• Dankoff 11003 Float Switch Kit, 10 amp. $59
  • 1/2 inch check valve                                   $9
  • 1/2 inline water filter, Dankoff                   $86
  • 1/2 inch foot valve                                     $15
  • 10 spare water filter cartridges                  $70
  • Misc. fuses, connectors, fittings, etc.:        $95

Total:  $1,500. (Needless to say, you should shop around for the lowest prices.

[JWR Adds: Several SurvivalBlog advertisers sell PV power and pump system components. If you buy from them, then please mention SurvivalBlog.

It is also noteworthy that Dankoff Slow Pumps has been in business for more than 30 years. They are made in Oklahoma. The company was founded by Windy Dankoff— a legendary figure in the PV world.]

Here is a Dankoff Slow Pump Performance chart. This chart indicates a pump model’s output in ‘gpm’ (gallons per minute), and the distance in elevation it will pump upward in feet, given a photo voltaic output in watts specified in the chart. Note that this chart is only a general guild.  Often the “real world” results are less than expected, because of the wide variation in actual solar conditions, or what is called, isolation. (Not to be confused with ‘insulation’!)

(To be concluded tomorrow, in Part 2.)

 




9 Comments

    1. Thanks! Always looking for another way to pump water. Added that to my collection. I could have wrote about radios, guns, ballistics or other, and did a bit the other day, but there is plenty of that material available already, and water is right up there with ‘security’. ‘Security will be ‘job 1’, but no water, no life. After years of looking into the topic, the Slow Pump, is still at the top of the list, and it can go with me should I have to leave. If forced to leave, the ability to grown food becomes even more important as the bulk of one’s food storage may have to be left behind, or is lost. It is simple to use, compact, lightweight, and adaptable to most situations where one may find themselves, and there are several ways to power the pump, small gasoline generator, bicycle/alternator, bicycle/ treadmill motor(generator), batteries, and directly from a standard solar system. Mine is stored in my RV ready to go.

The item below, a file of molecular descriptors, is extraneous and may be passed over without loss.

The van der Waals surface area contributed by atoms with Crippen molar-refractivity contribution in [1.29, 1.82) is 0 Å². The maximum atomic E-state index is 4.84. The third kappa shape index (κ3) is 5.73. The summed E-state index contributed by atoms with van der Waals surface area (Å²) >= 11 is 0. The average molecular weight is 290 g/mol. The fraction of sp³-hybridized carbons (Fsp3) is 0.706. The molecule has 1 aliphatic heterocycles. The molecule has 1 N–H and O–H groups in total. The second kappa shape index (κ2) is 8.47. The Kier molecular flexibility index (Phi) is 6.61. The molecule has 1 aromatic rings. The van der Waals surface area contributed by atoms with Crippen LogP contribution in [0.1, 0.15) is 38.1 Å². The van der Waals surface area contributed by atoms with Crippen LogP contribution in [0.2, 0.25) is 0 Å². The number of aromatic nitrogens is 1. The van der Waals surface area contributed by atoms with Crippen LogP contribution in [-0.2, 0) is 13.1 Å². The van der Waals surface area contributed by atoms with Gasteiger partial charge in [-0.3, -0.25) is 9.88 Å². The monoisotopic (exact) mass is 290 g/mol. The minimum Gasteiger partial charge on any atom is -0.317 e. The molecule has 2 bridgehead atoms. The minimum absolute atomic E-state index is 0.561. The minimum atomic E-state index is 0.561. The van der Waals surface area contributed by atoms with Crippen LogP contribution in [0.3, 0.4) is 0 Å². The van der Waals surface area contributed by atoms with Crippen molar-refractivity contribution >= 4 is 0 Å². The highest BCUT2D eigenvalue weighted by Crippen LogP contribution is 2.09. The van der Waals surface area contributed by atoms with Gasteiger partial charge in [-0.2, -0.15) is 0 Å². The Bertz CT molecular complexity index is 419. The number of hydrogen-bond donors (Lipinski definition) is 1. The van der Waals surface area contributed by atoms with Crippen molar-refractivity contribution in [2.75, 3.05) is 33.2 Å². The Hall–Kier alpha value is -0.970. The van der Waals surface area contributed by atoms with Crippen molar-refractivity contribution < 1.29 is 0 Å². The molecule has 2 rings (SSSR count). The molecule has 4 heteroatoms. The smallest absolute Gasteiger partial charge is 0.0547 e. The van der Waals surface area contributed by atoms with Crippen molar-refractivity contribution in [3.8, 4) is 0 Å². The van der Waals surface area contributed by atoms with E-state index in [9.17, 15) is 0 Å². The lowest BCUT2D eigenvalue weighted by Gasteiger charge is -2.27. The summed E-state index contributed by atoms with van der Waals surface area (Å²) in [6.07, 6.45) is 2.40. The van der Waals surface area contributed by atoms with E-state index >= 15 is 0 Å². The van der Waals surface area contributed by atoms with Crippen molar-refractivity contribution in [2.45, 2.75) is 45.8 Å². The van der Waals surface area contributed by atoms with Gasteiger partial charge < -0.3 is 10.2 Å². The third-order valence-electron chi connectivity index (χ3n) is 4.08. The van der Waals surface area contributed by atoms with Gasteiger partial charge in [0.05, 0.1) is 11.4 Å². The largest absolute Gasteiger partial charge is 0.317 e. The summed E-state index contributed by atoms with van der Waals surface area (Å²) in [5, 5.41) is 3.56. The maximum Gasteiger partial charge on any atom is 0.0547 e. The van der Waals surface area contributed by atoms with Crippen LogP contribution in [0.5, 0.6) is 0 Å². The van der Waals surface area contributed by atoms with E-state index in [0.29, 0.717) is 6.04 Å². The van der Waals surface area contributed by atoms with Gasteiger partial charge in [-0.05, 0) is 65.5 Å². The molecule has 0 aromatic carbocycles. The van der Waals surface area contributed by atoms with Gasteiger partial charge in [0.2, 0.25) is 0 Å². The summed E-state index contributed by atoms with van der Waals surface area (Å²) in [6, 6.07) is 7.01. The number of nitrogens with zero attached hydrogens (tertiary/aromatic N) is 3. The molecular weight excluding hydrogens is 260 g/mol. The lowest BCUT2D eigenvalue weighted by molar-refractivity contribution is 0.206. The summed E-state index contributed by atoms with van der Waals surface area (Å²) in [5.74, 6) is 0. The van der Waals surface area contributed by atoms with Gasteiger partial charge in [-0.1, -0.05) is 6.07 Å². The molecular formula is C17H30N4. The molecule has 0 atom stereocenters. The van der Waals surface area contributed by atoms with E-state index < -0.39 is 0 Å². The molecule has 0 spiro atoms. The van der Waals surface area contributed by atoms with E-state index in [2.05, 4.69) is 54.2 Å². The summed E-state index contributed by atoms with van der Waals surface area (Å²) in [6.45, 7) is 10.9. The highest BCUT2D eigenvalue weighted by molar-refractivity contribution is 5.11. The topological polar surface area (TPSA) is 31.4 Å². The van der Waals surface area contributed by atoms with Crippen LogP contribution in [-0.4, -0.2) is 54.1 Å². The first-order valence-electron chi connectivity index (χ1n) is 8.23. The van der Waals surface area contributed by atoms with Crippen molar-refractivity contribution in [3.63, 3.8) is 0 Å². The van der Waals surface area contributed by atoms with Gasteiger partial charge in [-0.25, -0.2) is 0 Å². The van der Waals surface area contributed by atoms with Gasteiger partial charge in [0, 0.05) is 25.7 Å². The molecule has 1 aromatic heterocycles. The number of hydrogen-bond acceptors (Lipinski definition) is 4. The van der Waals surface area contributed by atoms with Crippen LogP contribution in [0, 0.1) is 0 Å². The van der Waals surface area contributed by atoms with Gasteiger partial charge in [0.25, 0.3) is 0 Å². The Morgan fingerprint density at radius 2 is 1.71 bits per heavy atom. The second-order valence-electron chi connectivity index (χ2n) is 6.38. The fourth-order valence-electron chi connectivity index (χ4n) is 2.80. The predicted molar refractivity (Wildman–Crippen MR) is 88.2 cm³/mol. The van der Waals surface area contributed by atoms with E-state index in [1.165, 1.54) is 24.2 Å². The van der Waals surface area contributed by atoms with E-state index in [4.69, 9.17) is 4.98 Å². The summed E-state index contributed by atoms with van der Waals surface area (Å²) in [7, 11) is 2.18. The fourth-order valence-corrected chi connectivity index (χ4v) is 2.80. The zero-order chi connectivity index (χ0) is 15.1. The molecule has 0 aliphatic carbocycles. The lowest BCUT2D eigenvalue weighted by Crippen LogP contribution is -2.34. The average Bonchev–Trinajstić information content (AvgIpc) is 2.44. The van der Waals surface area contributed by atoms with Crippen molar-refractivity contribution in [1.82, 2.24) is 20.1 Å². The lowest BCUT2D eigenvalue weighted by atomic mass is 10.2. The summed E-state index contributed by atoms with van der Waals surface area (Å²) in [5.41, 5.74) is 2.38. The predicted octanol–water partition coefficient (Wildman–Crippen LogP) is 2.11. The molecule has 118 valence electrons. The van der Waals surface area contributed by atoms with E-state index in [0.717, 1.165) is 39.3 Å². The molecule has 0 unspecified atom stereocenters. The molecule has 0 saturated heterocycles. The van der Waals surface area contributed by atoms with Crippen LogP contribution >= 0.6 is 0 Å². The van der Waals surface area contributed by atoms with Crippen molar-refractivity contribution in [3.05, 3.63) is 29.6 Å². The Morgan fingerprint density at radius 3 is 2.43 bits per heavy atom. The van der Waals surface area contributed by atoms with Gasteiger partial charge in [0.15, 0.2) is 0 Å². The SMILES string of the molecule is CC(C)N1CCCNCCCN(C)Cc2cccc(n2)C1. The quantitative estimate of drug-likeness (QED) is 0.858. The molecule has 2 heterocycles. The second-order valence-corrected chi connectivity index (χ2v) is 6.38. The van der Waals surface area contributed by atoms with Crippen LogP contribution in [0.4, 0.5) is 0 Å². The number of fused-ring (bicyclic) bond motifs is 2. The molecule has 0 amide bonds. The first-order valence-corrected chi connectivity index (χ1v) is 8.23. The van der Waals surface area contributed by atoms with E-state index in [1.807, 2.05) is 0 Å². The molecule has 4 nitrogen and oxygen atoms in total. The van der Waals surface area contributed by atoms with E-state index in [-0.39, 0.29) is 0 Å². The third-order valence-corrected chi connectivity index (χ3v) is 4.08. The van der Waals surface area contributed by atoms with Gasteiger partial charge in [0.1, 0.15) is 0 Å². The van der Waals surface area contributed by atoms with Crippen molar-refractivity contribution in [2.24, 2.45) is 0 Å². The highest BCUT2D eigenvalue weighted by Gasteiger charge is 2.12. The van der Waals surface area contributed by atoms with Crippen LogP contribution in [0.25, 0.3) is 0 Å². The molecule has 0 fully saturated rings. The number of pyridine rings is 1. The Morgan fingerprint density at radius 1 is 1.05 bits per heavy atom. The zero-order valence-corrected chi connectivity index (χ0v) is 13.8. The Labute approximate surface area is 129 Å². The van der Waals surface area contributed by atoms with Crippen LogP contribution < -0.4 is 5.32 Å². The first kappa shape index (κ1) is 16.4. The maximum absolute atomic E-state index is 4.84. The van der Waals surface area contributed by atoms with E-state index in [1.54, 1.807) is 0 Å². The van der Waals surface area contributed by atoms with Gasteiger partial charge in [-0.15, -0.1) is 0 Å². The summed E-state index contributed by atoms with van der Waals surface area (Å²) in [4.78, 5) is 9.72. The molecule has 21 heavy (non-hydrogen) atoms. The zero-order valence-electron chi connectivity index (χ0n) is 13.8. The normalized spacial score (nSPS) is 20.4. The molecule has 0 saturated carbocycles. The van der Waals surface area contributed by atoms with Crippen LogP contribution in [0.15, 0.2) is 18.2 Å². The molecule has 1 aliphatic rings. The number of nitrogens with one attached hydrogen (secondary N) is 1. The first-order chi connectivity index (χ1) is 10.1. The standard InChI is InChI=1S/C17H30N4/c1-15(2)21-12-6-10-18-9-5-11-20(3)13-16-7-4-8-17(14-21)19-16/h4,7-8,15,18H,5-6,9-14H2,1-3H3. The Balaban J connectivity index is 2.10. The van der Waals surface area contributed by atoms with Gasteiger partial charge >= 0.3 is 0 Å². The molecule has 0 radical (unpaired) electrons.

No, pumping water is not as interesting as other topics, and the Dankoff Slow Pump is rather boring, but growing food, and watering livestock could be interesting. If one has a well, then there are better pumps for that job, but the Slow Pump can be used for that purpose as ‘well’, should the casing be 6 inches, or larger in diameter. It could be a back up, or alternative to an existing pump. If using P.A.C.E. (Primary, Alternative, Contingency, and Emergency) in your planning, it fits in any of those categories. After years into the topic, I do not know what other water pump could be a better choice. And that makes the pump particularly interesting to myself. But I could talk about how to turn standard cup and core lead bullets into anti-material rounds if you like. That could be interest too, but it would not as important as pumping water.

      1. Well written article, Tunnel Rabbit. Good to link to Engineer775’s videos/channel, as he has quite a bit of experience with installing water pumps. [And using Solar Power too] … It’s always good to learn from someone else’s experiences.

  1. Thank you for your kind comment, yet the credit should go to JWR as he had to clean it up. I am not, or never will be, the author of a best seller, or any book. I didn’t write it to win any prizes, but to get this information out there. As we see Engineer775 finds the pump to be useful, and he had done a great job at proving to be useful, and continues to use it in new installations, even after all these years, this pump is without a doubt useful, especially in mountainous water ladened regions, such is the American Redoubt. The pump is under-appreciated, but as in the case of Engineer775, there might be someone else who will run with it. If there is, rumor is that there is a big price increase expected in Oct. 2019, upwards of 40% on the pumps, upwards of $240 USD, or Federal Reserve Notes , and based upon a retail price of $600.00. That is significant.